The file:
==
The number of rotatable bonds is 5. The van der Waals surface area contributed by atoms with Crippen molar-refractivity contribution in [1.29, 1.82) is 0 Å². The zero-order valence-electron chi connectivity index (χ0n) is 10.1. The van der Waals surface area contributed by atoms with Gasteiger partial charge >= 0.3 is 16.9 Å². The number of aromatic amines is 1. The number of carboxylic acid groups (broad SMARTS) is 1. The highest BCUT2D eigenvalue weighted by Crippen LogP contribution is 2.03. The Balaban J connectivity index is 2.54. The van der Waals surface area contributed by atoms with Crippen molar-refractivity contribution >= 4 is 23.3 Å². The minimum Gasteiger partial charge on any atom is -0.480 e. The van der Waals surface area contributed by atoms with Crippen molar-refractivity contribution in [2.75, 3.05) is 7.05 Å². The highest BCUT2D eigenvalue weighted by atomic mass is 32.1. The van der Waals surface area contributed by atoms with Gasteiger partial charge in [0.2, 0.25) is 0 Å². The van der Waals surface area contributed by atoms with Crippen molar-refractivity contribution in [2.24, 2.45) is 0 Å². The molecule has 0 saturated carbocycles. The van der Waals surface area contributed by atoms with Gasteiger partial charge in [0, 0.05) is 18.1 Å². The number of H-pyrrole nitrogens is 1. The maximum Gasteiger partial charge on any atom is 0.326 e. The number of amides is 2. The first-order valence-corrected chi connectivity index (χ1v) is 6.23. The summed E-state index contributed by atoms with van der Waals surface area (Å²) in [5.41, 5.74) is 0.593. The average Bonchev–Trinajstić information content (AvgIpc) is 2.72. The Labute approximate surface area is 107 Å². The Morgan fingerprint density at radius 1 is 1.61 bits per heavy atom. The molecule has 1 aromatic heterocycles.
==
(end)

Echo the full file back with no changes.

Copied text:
The number of rotatable bonds is 5. The van der Waals surface area contributed by atoms with Crippen molar-refractivity contribution in [1.29, 1.82) is 0 Å². The zero-order valence-electron chi connectivity index (χ0n) is 10.1. The van der Waals surface area contributed by atoms with Gasteiger partial charge >= 0.3 is 16.9 Å². The number of aromatic amines is 1. The number of carboxylic acid groups (broad SMARTS) is 1. The highest BCUT2D eigenvalue weighted by Crippen LogP contribution is 2.03. The Balaban J connectivity index is 2.54. The van der Waals surface area contributed by atoms with Crippen molar-refractivity contribution >= 4 is 23.3 Å². The minimum Gasteiger partial charge on any atom is -0.480 e. The van der Waals surface area contributed by atoms with Crippen molar-refractivity contribution in [2.75, 3.05) is 7.05 Å². The highest BCUT2D eigenvalue weighted by atomic mass is 32.1. The van der Waals surface area contributed by atoms with Gasteiger partial charge in [0.2, 0.25) is 0 Å². The van der Waals surface area contributed by atoms with Crippen molar-refractivity contribution in [2.24, 2.45) is 0 Å². The molecule has 0 saturated carbocycles. The van der Waals surface area contributed by atoms with Gasteiger partial charge in [0, 0.05) is 18.1 Å². The number of H-pyrrole nitrogens is 1. The maximum Gasteiger partial charge on any atom is 0.326 e. The number of amides is 2. The first-order valence-corrected chi connectivity index (χ1v) is 6.23. The summed E-state index contributed by atoms with van der Waals surface area (Å²) in [5.41, 5.74) is 0.593. The average Bonchev–Trinajstić information content (AvgIpc) is 2.72. The Labute approximate surface area is 107 Å². The Morgan fingerprint density at radius 1 is 1.61 bits per heavy atom. The molecule has 1 aromatic heterocycles.